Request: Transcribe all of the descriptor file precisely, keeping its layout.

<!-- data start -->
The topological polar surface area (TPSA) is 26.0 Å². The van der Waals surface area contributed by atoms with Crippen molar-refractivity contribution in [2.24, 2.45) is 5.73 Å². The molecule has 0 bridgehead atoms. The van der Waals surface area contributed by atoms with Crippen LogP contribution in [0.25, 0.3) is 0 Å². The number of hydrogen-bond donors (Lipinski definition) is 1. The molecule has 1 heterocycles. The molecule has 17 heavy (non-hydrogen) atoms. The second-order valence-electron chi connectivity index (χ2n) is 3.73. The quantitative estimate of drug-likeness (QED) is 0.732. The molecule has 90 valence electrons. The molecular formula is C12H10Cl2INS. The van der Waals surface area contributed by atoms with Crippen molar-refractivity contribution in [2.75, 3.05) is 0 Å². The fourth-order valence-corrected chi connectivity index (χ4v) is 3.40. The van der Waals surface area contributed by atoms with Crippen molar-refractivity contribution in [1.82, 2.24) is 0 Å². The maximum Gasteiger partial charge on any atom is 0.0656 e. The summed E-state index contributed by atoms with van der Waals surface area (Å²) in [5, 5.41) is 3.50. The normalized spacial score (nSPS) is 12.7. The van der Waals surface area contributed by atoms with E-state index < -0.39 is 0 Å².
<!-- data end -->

The topological polar surface area (TPSA) is 26.0 Å². The van der Waals surface area contributed by atoms with Crippen molar-refractivity contribution in [2.24, 2.45) is 5.73 Å². The molecule has 0 bridgehead atoms. The van der Waals surface area contributed by atoms with Crippen LogP contribution in [0.25, 0.3) is 0 Å². The number of hydrogen-bond donors (Lipinski definition) is 1. The molecule has 1 heterocycles. The molecule has 17 heavy (non-hydrogen) atoms. The second-order valence-electron chi connectivity index (χ2n) is 3.73. The quantitative estimate of drug-likeness (QED) is 0.732. The molecule has 90 valence electrons. The molecular formula is C12H10Cl2INS. The van der Waals surface area contributed by atoms with Crippen molar-refractivity contribution in [2.75, 3.05) is 0 Å². The fourth-order valence-corrected chi connectivity index (χ4v) is 3.40. The van der Waals surface area contributed by atoms with Crippen molar-refractivity contribution in [1.82, 2.24) is 0 Å². The maximum Gasteiger partial charge on any atom is 0.0656 e. The summed E-state index contributed by atoms with van der Waals surface area (Å²) in [5, 5.41) is 3.50. The normalized spacial score (nSPS) is 12.7. The van der Waals surface area contributed by atoms with E-state index < -0.39 is 0 Å².